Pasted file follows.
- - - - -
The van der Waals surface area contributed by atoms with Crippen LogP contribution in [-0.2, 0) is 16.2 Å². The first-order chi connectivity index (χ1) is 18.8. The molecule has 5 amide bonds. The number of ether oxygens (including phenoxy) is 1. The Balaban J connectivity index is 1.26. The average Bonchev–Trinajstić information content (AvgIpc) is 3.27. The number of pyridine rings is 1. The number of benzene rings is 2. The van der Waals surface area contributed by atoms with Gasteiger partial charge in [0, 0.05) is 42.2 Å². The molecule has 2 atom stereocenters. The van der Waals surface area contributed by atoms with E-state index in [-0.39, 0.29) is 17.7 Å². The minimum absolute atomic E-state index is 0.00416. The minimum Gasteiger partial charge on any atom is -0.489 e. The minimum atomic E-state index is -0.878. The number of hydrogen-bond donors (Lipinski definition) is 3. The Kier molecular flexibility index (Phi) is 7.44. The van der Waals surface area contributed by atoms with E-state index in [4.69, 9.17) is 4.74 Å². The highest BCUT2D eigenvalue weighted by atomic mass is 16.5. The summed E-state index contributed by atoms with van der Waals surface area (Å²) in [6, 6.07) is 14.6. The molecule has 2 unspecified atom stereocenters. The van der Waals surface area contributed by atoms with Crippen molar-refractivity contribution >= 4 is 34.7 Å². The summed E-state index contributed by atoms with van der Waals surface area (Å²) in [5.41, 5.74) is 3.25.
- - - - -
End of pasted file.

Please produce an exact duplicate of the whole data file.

The van der Waals surface area contributed by atoms with Crippen LogP contribution in [-0.2, 0) is 16.2 Å². The first-order chi connectivity index (χ1) is 18.8. The molecule has 5 amide bonds. The number of ether oxygens (including phenoxy) is 1. The Balaban J connectivity index is 1.26. The average Bonchev–Trinajstić information content (AvgIpc) is 3.27. The number of pyridine rings is 1. The number of benzene rings is 2. The van der Waals surface area contributed by atoms with Gasteiger partial charge in [0, 0.05) is 42.2 Å². The molecule has 2 atom stereocenters. The van der Waals surface area contributed by atoms with E-state index in [-0.39, 0.29) is 17.7 Å². The minimum absolute atomic E-state index is 0.00416. The minimum Gasteiger partial charge on any atom is -0.489 e. The minimum atomic E-state index is -0.878. The number of hydrogen-bond donors (Lipinski definition) is 3. The Kier molecular flexibility index (Phi) is 7.44. The van der Waals surface area contributed by atoms with E-state index in [4.69, 9.17) is 4.74 Å². The highest BCUT2D eigenvalue weighted by atomic mass is 16.5. The summed E-state index contributed by atoms with van der Waals surface area (Å²) in [6, 6.07) is 14.6. The molecule has 2 unspecified atom stereocenters. The van der Waals surface area contributed by atoms with Crippen molar-refractivity contribution >= 4 is 34.7 Å². The summed E-state index contributed by atoms with van der Waals surface area (Å²) in [5.41, 5.74) is 3.25.